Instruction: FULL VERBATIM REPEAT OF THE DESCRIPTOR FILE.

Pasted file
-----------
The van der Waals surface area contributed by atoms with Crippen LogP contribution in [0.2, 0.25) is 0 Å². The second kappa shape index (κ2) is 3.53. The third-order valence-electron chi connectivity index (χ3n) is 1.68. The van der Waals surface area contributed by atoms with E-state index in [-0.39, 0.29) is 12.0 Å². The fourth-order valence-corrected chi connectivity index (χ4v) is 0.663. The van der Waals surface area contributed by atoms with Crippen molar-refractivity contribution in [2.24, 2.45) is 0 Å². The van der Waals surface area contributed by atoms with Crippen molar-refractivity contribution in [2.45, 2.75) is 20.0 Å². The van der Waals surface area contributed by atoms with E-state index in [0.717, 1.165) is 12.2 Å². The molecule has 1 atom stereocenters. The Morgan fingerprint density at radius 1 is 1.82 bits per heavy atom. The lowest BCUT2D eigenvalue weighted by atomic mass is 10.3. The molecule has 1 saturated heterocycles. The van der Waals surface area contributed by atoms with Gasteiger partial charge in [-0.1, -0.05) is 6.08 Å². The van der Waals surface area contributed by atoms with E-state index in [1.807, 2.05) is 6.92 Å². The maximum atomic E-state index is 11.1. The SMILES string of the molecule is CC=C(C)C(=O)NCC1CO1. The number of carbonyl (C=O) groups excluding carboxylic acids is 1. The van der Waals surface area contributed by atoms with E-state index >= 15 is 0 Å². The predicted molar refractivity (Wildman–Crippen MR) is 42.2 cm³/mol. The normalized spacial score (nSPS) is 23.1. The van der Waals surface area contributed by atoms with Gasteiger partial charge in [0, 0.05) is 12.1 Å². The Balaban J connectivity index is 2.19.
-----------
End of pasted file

The van der Waals surface area contributed by atoms with Crippen LogP contribution in [0.2, 0.25) is 0 Å². The second kappa shape index (κ2) is 3.53. The third-order valence-electron chi connectivity index (χ3n) is 1.68. The van der Waals surface area contributed by atoms with E-state index in [-0.39, 0.29) is 12.0 Å². The fourth-order valence-corrected chi connectivity index (χ4v) is 0.663. The van der Waals surface area contributed by atoms with Crippen molar-refractivity contribution in [2.24, 2.45) is 0 Å². The van der Waals surface area contributed by atoms with Crippen molar-refractivity contribution in [2.45, 2.75) is 20.0 Å². The van der Waals surface area contributed by atoms with E-state index in [0.717, 1.165) is 12.2 Å². The molecule has 1 atom stereocenters. The Morgan fingerprint density at radius 1 is 1.82 bits per heavy atom. The lowest BCUT2D eigenvalue weighted by atomic mass is 10.3. The molecule has 1 saturated heterocycles. The van der Waals surface area contributed by atoms with Gasteiger partial charge in [-0.1, -0.05) is 6.08 Å². The van der Waals surface area contributed by atoms with E-state index in [1.807, 2.05) is 6.92 Å². The maximum atomic E-state index is 11.1. The SMILES string of the molecule is CC=C(C)C(=O)NCC1CO1. The number of carbonyl (C=O) groups excluding carboxylic acids is 1. The van der Waals surface area contributed by atoms with E-state index >= 15 is 0 Å². The predicted molar refractivity (Wildman–Crippen MR) is 42.2 cm³/mol. The normalized spacial score (nSPS) is 23.1. The van der Waals surface area contributed by atoms with Gasteiger partial charge in [0, 0.05) is 12.1 Å². The Balaban J connectivity index is 2.19.